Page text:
December 12, 2013

J. Paul Getty Museum Announces Retirement of Scott Schaefer, Senior Curator of Paintings


Julie Jaskol
Getty Communications
(310) 440-7607

LOS ANGELES—Timothy Potts, director of the J. Paul Getty Museum, announced today that Scott Schaefer, the Museum’s senior curator of Paintings since 1999, will retire on January 21, 2014.

Schaefer joined the Museum in February 1999, following a distinguished career at Sotheby’s, Los Angeles County Museum of Art, the Museum of Fine Arts in Boston, the Fogg Museum at Harvard, and the Philadelphia Museum of Art, among others.

Over the course of his career at the Getty, he contributed greatly to the growth of the Paintings collection, adding a total of 70 paintings and pastels, plus five sculptures during his four-year oversight of that department.

“Through his acquisitions, Scott has made an impact on every one of the Museum’s paintings galleries and, in particular, transformed our eighteenth-century French collection,” said Potts in announcing Schaefer’s retirement. “We will miss his discerning eye, keen intelligence and above all his unswerving commitment to the Museum.”

Among his most important recent acquisitions are the Museum’s first paintings by Gauguin (Arii Matamoe, 1892, acquired 2008) and Watteau (The Italian Comedians, about 1720, acquired 2012), as well as Turner’s Modern Rome – Campo Vaccino, 1839 (acquired 2011) and Rembrandt Laughing, around 1628, a rare self-portrait by one of the world’s most beloved artists that entered the collection just a few months ago. Among the sculptures he acquired are works by Riccio, Houdon and Gauguin.

Schaefer approached collecting for the Getty with a keen appreciation of “the greater museum of Los Angeles,” ensuring that Getty acquisitions complement those of other L.A. institutions. He also developed an active program of individual loans that has allowed a number of major works from private and public collections to be seen in the context of the Getty’s collection.

“I am extremely proud to have played a role in the formation of the Getty’s collections,” said Schaefer. “For a young museum like the Getty, developing the collection is an important pursuit, and the Trustees have been enormously supportive. My horizons have been immeasurably broadened and my education significantly deepened by my many colleagues at both the museum and the trust as a whole. For this I am enormously grateful.”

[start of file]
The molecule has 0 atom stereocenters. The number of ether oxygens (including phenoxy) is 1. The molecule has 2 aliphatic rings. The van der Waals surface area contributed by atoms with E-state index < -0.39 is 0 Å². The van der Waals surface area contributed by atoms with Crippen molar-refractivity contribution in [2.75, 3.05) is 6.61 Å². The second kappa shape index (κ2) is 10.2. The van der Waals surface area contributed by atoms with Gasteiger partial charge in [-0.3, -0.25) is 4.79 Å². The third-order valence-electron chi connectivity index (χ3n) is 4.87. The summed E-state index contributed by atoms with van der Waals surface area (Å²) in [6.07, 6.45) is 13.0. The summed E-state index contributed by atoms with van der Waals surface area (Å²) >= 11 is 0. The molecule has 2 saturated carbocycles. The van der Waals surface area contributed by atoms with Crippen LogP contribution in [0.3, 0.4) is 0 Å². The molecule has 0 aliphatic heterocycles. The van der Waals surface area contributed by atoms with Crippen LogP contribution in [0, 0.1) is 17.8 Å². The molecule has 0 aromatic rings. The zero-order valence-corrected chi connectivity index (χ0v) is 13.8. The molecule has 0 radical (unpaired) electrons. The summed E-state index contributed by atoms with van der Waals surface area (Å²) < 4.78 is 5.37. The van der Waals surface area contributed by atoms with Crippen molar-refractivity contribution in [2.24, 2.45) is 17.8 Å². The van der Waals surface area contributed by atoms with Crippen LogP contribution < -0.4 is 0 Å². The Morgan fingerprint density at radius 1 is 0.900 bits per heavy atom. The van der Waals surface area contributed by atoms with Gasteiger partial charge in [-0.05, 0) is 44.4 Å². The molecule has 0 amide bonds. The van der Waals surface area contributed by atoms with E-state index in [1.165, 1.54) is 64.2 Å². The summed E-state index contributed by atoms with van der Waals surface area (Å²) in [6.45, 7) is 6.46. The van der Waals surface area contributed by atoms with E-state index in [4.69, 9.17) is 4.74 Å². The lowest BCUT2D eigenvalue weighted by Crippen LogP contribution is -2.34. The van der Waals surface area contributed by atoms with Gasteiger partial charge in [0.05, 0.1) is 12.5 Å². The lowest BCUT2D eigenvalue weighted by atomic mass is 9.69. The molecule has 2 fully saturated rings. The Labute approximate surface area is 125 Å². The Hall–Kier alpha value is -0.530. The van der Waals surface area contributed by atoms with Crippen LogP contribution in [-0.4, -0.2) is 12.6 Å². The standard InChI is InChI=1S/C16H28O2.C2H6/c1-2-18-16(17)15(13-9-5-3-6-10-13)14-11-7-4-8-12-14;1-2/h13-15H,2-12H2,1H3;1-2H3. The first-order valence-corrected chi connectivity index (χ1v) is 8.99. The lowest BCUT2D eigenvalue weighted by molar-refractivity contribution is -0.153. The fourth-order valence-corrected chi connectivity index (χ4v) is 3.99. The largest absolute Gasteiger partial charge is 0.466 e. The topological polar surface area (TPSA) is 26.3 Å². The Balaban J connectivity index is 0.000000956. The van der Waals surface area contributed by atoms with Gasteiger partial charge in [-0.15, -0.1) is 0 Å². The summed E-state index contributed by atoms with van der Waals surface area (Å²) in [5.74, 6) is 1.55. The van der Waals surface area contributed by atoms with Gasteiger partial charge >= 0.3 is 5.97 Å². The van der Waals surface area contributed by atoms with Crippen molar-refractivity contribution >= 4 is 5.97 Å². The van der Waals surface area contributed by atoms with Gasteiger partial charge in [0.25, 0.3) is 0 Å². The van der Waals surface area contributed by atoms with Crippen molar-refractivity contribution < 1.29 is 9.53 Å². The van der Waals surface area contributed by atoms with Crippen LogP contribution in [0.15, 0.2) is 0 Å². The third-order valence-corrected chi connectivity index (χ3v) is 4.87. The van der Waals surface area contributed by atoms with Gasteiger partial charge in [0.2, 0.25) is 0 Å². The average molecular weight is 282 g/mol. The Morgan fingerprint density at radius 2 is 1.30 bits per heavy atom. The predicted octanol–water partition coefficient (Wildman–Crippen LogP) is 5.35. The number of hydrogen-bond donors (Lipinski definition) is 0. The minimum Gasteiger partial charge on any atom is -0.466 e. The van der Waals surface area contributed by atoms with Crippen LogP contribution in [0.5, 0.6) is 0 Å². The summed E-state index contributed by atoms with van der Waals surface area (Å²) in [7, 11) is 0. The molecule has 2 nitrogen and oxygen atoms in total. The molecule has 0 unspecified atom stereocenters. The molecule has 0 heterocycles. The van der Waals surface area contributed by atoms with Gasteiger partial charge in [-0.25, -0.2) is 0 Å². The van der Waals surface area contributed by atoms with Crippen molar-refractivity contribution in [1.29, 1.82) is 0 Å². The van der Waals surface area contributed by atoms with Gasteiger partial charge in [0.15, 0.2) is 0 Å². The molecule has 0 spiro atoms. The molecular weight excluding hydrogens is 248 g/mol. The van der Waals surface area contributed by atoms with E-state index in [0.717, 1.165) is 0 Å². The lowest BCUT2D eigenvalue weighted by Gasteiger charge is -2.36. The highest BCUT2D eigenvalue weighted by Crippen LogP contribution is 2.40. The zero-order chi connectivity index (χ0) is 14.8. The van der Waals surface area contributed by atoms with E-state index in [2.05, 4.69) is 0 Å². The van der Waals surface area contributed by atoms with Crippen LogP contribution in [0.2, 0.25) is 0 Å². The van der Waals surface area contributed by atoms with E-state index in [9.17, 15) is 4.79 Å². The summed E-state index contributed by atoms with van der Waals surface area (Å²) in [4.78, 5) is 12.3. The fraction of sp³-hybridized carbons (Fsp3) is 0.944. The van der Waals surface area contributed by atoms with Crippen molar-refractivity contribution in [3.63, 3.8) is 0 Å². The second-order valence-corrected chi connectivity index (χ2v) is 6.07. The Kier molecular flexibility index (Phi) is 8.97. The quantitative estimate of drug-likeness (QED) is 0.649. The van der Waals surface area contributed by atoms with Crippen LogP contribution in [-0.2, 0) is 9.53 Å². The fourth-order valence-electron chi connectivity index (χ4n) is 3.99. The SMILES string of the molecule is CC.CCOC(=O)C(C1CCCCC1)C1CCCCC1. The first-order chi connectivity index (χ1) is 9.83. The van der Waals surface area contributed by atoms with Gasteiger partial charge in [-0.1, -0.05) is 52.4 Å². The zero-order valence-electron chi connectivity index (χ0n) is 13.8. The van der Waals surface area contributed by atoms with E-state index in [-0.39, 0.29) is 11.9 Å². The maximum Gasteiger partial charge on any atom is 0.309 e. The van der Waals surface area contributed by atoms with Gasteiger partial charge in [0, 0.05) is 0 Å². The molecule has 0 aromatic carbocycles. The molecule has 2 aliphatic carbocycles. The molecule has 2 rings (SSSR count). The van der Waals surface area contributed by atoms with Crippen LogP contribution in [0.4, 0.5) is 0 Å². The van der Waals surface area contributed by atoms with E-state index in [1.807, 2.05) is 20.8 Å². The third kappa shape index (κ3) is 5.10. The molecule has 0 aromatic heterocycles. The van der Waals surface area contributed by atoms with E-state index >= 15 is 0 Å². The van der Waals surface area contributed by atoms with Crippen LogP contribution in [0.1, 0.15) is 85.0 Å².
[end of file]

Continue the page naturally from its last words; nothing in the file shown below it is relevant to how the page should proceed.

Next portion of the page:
Under his leadership, the Paintings department undertook a dynamic exhibition and publications program that included Rembrandt’s Late Religious Portraits (2005), and the two special installations Manet’s Bar at the Folies Bergère (2007) and Vermeer’s Woman in Blue Reading a Letter (2013), which rank among the most visited presentations at the Getty Center. He has also played major roles in planning for the upcoming Ensor exhibition and next year’s late Turner exhibition being developed in conjunction with Tate Britain.

Internationally, Schaefer represented the Getty Museum on the art advisory council of the Internal Revenue Service, as chair of the vetting committee for Frieze Masters in London, and on the vetting committee of TEFAF Maastricht. Locally, he serves on the art council of the Century City Chamber of Commerce.

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The J. Paul Getty Museum collects in seven distinct areas, including Greek and Roman antiquities, European paintings, drawings, manuscripts, sculpture and decorative arts, and photographs gathered internationally. The Museum’s mission is to make the collection meaningful and attractive to a broad audience by presenting and interpreting the works of art through educational programs, special exhibitions, publications, conservation, and research.

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